Pension Level and Affecting Factors

The overall pension provision consists of the earnings-related pension, the national pension and either individual supplementary pensions or occupational pensions. Pensions are also paid based on statutory motor liability insurance and workers’ compensation insurance policies.

Earnings-related pension based on earnings

The purpose of the earnings-related pension provision is to ensure that the level of income enjoyed during the working career remains reasonable at the time of retirement and throughout the retirement period.

Since the pension reform in 2005, all employment insured under the earnings-related pension acts accrues pension after the age of 18. Hence, the income during retirement of a person with an average working career consists mainly of earnings-related pension.

The national pension complements the pension provision of low-income pensioners

If the earnings-related pension is low due to a brief or split working career, the national pension complements the income of the pensioner. Under certain conditions, all persons residing in Finland are entitled to a national pension.

The income of low-income pensioners is further improved by other income transfers paid by the Social Insurance Institution. They include, among others, a housing allowance for pensioners and the pensioner’s care allowance. The guarantee pension that came into force in 2011 provides a certain minimum provision for pensioners with the lowest income.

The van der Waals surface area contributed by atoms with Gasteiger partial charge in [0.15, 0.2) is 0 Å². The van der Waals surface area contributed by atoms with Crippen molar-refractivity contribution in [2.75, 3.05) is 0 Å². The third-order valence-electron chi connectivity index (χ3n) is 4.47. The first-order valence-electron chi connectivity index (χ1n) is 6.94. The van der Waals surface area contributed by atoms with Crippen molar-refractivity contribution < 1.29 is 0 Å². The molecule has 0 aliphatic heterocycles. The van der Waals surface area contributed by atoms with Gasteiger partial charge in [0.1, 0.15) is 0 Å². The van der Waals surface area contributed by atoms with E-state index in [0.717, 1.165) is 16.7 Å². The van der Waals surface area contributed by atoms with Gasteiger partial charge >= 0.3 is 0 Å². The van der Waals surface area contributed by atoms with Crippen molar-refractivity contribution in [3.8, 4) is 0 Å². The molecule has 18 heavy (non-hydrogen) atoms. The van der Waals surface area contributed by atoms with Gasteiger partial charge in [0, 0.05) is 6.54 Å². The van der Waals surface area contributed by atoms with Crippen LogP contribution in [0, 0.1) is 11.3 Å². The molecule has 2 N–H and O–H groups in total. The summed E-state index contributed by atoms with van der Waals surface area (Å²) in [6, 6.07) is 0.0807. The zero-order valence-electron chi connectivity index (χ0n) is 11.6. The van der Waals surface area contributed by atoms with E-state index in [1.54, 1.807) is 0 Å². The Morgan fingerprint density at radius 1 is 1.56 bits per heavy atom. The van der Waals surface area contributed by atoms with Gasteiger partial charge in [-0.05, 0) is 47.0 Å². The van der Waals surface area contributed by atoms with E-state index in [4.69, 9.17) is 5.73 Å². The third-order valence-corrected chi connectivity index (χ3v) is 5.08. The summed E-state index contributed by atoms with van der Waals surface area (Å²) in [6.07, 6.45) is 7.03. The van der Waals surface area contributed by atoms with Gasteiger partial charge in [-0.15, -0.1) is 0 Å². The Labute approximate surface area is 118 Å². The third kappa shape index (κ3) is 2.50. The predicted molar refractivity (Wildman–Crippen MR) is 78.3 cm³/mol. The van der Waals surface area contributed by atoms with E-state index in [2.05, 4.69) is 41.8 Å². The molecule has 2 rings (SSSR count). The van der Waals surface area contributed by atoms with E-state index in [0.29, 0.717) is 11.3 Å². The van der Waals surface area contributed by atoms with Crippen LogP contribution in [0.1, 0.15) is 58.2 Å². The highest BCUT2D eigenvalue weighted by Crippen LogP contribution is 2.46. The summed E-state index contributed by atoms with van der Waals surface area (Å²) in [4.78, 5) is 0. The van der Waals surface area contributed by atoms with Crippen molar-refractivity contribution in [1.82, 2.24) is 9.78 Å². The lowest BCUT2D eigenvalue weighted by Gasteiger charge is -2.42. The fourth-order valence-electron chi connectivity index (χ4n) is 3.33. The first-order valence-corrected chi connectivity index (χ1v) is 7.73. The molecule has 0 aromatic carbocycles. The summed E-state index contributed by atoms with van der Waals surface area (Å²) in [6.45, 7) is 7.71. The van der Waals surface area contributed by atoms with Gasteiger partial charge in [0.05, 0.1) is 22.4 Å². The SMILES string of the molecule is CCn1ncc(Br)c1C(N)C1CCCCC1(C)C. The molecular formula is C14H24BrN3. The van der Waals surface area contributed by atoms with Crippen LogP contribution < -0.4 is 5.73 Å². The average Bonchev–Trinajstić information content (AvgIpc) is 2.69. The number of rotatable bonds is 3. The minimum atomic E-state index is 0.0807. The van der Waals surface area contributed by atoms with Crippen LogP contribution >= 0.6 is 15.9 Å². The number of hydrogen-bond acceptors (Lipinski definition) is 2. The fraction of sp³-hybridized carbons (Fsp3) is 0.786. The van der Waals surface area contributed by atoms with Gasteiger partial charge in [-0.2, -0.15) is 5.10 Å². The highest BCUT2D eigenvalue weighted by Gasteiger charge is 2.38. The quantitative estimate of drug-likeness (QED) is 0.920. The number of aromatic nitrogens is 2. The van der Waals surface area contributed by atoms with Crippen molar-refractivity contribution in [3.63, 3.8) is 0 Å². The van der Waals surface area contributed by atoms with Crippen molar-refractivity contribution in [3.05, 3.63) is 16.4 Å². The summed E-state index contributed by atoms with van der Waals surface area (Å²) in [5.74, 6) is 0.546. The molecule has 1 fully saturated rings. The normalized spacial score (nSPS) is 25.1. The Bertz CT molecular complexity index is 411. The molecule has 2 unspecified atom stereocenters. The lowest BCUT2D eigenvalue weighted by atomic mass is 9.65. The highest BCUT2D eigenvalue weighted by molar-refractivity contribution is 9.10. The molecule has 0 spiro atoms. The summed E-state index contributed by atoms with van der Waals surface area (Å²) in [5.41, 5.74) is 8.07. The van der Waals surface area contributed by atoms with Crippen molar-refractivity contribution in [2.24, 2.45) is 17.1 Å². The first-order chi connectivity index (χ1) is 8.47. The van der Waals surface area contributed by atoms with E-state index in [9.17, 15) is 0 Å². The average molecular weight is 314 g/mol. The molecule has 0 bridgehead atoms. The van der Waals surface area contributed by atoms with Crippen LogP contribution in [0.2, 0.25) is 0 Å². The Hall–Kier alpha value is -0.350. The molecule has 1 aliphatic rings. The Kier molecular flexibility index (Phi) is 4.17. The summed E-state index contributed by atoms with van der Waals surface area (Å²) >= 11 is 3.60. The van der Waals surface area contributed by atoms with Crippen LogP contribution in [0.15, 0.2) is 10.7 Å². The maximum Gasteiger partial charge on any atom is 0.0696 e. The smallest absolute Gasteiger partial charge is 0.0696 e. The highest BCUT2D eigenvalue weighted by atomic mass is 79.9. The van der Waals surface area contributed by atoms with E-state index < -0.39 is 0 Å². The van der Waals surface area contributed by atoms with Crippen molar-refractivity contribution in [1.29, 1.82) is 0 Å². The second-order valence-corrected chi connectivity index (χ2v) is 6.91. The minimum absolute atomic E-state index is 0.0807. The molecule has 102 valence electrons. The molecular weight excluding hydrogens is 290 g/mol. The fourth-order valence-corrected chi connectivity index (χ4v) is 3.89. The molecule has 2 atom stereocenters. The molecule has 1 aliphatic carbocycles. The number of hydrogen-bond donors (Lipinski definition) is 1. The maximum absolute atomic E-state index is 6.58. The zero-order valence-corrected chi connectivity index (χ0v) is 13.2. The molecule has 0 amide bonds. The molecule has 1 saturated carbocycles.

Voluntary complementary pension provision through supplementary pensions

Occupational pensions or privately funded supplementary pensions complement income during retirement. So far, the significance of supplementary pension provision in relation to the overall pension provision has been minor in Finland. Statutory pension provision covers 94 per cent of the total pension provision.

Taxation determines the final level

The final pension level consists of the pension in hand after taxation and social security contributions. The taxation of statutory pensions is determined basically in the same way as the taxation of other earnings from work. However, the tax and contribution burden of pension income and earnings from work differ due to various tax deductions and social insurance contributions.

Different ways of measuring a pensioner’s income level

The pension provision level can be measured by, for example, reviewing average pensions. The level of average pensions has increased due to the implementation of the earnings-related pension system, an increase in wages and prolonged working careers.

The level of the pension provision can also be reviewed by relating the pension to the earned income prior to retirement. This is known as the replacement ratio.

When the perspective is extended from the pension level to the pensioner’s income level, the size and structure of the household and the form of living make a difference. A household of two pensioners get along with less money than do two pensioners living alone. It is also less expensive to live in an occupier-owned home than in a comparable rented home.